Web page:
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CMU@TGE: The data pioneers – Niclas Molinder, Auddly

By | Published on Wednesday 15 June 2016

Niclas Molinder

Look out for insights, advice and viewpoints dished out at this year’s CMU Insights @ The Great Escape conference here in the CMU Daily throughout June. This week, some of the takeaways from the data focused strand.

In another of our on-stage interviews as part of the TGE data strand, CMU’s Chris Cooke spoke to songwriter and producer Niclas Molinder in his guise as co-founder of the music-making project management tool Auddly, which counts Max Martin, Abba’s Björn Ulvaeus and Avicii as investors.

Throughout the day, we heard about the importance of good music rights data in ensuring that royalties flow through the chain as they should. However, a key place that data is often provided incorrectly – or not provided at all – is right at the start of the process, when a song is written. This can then lead to royalties being delayed or lost down the line, and disputes arising.

“Seven years ago I started a publishing company, because me and my partner found three really talented songwriters and we signed them”, said Molinder. “I wanted information from the three writers that I had signed. I needed to know who they wrote with, the name of the songs, and the [copyright ownership] splits. For three guys. It was impossible to get that data, and when it was time for payments, they complained that they didn’t get paid enough”.

The frustrations of those songwriters grew from the lack of decent data at the outset, he said. “So I realised I needed a system for this. But also that that system wasn’t going to work, for songwriters, if it involved Excel sheets, or email, or SMS, or even face to face conversations. So, that’s the background. I wanted to create a simple tool for creators – the creators that are the only ones on this planet that know the truth about any one song, because they created it”.

“I’ve done thousands of co-writes over the years, and I’ve said to myself before every session that I’m not going to leave this room without discussing the split”, he added, explaining why the necessary information often isn’t available. “Yet I have never discussed the split in the room, because I’m dancing on the table, drinking wine, thinking that I wrote the next number one hit”.

He continued: “The second the writers leave the room, the split is based on expectations. It’s common today that the publishers handle the split discussions. And I’m fine with that, but I want to create an environment where everything is transparent. So, if another writer’s publisher is negotiating the split with me, I want to make sure that the writer is also involved in the discussion”.

As it currently stands, though, that discussion often comes far too late. “I’ve seen the same pattern over and over again for more than eighteen years”, said Molinder. “We write a song today and that song is definitely not going to be on Spotify or YouTube or Apple tomorrow. It’s going to take at best six months, but sometimes years”.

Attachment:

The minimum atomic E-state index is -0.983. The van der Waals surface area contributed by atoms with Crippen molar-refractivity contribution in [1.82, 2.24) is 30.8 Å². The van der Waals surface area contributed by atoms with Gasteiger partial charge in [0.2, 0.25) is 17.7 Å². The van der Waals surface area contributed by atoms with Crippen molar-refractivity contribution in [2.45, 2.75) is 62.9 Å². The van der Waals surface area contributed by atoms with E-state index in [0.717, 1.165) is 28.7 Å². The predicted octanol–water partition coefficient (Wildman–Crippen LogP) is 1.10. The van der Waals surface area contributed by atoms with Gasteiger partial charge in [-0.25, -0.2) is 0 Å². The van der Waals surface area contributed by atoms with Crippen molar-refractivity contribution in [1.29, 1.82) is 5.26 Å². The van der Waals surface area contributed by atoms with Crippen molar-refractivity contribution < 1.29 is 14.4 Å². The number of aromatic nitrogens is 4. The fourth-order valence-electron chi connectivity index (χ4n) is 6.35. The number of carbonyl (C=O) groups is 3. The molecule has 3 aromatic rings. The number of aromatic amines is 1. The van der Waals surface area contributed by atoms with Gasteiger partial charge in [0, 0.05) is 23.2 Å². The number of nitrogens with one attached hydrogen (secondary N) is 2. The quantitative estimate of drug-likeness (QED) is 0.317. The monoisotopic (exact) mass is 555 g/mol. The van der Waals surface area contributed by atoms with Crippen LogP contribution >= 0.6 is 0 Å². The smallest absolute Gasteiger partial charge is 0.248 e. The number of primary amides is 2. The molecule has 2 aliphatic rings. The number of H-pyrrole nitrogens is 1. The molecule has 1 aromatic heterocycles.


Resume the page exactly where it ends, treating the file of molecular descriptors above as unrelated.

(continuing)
“When the song is about to get released, the whole industry – publishers, labels, PROs – everyone’s screaming for the data, who did what, where and when. And you go back to the songwriter months or years later and ask who did what. But they don’t remember what they did yesterday. So that’s the reason that we need to collect that data at source when it happens in the studio”.

And that’s what Auddly enables. Although it’s not quite as simple as all that. The software enables collaborating songwriters (or artists and producers) to organise and chat about their collaboration. As part of that process, it then ensures that the songwriters input who the co-writers on any one song are, as well as its title and the royalty splits they have agreed to.

In the background, Auddly also verifies who the songwriters are via the IPI (Interested Parties Information) codes and creates a CRW (Common Works Registration) file – the standard file format used for registering songs – which it then sends to the publisher or publishers involved.

The next stage, said Molinder, is for the company to become a registered ISWC agent with CISAC – which administers the song code identification standards – so that the software can also generate and send a unique identifier for the song that has just been created, along with all the other information.

“One thing I’ve learned after eighteen years in the music industry is that it’s so political”, he said. “You need to follow the political routes. I support blockchain, I support all the new upcoming systems or databases, but I realised that we needed to do something that can be adopted today, so we can help everyone”.

He continued: “The problem today is that the publisher gets the data from their own writer. They don’t care so much about all the other writers. So, what our system does is that when a song is done, and we have an agreed split with a digital handshake, we know all the involved IPIs, we know the title and we know the agreed splits. Our system then creates the CWR file, and we send it to the publishers, and actually then we’re done. We provide the publishers with the correct data, and instead of them creating their own CWR with the information just from their own writer, we provide them with the full data”.

By ensuring that all of this data is available at the outset, and available to current and any future music rights databases, it should ensure that songwriters receive all of the royalties that they are due from their new work, and hopefully reduce conflicts further down the line as well.



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